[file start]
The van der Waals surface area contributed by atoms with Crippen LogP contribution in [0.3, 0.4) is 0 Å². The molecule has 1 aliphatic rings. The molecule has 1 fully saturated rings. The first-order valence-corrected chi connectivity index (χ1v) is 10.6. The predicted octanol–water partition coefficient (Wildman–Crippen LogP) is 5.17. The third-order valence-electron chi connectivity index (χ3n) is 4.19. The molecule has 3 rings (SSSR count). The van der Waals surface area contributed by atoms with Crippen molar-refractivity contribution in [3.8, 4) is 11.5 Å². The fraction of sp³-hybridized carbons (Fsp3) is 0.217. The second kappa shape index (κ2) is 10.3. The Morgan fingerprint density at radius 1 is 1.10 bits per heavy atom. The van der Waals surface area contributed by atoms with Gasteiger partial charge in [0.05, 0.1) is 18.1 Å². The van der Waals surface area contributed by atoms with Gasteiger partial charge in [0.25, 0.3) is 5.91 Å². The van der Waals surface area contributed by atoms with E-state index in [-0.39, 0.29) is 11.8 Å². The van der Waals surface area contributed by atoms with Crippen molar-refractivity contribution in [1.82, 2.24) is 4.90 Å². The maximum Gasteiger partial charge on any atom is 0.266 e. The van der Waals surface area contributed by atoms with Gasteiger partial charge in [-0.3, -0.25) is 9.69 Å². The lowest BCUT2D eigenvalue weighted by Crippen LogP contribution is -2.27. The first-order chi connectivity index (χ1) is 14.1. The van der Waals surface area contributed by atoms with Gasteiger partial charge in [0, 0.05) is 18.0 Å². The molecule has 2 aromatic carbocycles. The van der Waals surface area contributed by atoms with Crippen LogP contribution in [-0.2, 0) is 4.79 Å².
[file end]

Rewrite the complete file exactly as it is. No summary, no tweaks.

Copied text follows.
The van der Waals surface area contributed by atoms with Crippen LogP contribution in [0.3, 0.4) is 0 Å². The molecule has 1 aliphatic rings. The molecule has 1 fully saturated rings. The first-order valence-corrected chi connectivity index (χ1v) is 10.6. The predicted octanol–water partition coefficient (Wildman–Crippen LogP) is 5.17. The third-order valence-electron chi connectivity index (χ3n) is 4.19. The molecule has 3 rings (SSSR count). The van der Waals surface area contributed by atoms with Crippen molar-refractivity contribution in [3.8, 4) is 11.5 Å². The fraction of sp³-hybridized carbons (Fsp3) is 0.217. The second kappa shape index (κ2) is 10.3. The Morgan fingerprint density at radius 1 is 1.10 bits per heavy atom. The van der Waals surface area contributed by atoms with Gasteiger partial charge in [0.05, 0.1) is 18.1 Å². The van der Waals surface area contributed by atoms with Gasteiger partial charge in [0.25, 0.3) is 5.91 Å². The van der Waals surface area contributed by atoms with E-state index in [-0.39, 0.29) is 11.8 Å². The van der Waals surface area contributed by atoms with Crippen molar-refractivity contribution in [1.82, 2.24) is 4.90 Å². The maximum Gasteiger partial charge on any atom is 0.266 e. The van der Waals surface area contributed by atoms with Gasteiger partial charge in [-0.3, -0.25) is 9.69 Å². The lowest BCUT2D eigenvalue weighted by Crippen LogP contribution is -2.27. The first-order chi connectivity index (χ1) is 14.1. The van der Waals surface area contributed by atoms with Gasteiger partial charge in [0, 0.05) is 18.0 Å². The molecule has 2 aromatic carbocycles. The van der Waals surface area contributed by atoms with Crippen LogP contribution in [-0.2, 0) is 4.79 Å².